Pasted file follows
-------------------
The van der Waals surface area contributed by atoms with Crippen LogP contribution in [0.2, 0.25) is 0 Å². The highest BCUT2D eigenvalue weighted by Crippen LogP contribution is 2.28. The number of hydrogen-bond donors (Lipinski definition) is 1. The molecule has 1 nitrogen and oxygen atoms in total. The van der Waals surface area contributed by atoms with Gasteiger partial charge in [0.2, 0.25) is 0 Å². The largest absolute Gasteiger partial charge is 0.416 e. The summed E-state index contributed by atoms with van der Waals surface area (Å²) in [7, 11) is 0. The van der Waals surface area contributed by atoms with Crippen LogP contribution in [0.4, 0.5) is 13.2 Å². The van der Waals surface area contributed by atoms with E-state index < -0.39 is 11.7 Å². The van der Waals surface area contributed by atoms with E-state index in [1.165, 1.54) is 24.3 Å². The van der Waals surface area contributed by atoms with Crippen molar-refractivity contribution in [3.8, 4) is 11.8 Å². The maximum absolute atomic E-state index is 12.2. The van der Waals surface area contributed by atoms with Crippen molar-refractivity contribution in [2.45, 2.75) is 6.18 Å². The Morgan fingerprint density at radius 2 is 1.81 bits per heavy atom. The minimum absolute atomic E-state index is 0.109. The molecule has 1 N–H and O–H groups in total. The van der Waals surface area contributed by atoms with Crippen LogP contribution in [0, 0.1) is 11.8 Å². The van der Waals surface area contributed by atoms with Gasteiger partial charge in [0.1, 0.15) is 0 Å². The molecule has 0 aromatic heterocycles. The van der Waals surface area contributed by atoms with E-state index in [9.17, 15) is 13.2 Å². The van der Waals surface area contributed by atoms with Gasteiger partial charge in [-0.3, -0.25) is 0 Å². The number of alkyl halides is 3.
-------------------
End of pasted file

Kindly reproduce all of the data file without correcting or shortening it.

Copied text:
The van der Waals surface area contributed by atoms with Crippen LogP contribution in [0.2, 0.25) is 0 Å². The highest BCUT2D eigenvalue weighted by Crippen LogP contribution is 2.28. The number of hydrogen-bond donors (Lipinski definition) is 1. The molecule has 1 nitrogen and oxygen atoms in total. The van der Waals surface area contributed by atoms with Gasteiger partial charge in [0.2, 0.25) is 0 Å². The largest absolute Gasteiger partial charge is 0.416 e. The summed E-state index contributed by atoms with van der Waals surface area (Å²) in [7, 11) is 0. The van der Waals surface area contributed by atoms with Crippen LogP contribution in [0.4, 0.5) is 13.2 Å². The van der Waals surface area contributed by atoms with E-state index < -0.39 is 11.7 Å². The van der Waals surface area contributed by atoms with E-state index in [1.165, 1.54) is 24.3 Å². The van der Waals surface area contributed by atoms with Crippen molar-refractivity contribution in [3.8, 4) is 11.8 Å². The maximum absolute atomic E-state index is 12.2. The van der Waals surface area contributed by atoms with Crippen molar-refractivity contribution in [2.45, 2.75) is 6.18 Å². The Morgan fingerprint density at radius 2 is 1.81 bits per heavy atom. The minimum absolute atomic E-state index is 0.109. The molecule has 1 N–H and O–H groups in total. The van der Waals surface area contributed by atoms with Crippen LogP contribution in [0, 0.1) is 11.8 Å². The van der Waals surface area contributed by atoms with Gasteiger partial charge in [0.1, 0.15) is 0 Å². The molecule has 0 aromatic heterocycles. The van der Waals surface area contributed by atoms with E-state index in [9.17, 15) is 13.2 Å². The van der Waals surface area contributed by atoms with Gasteiger partial charge in [-0.3, -0.25) is 0 Å². The number of alkyl halides is 3.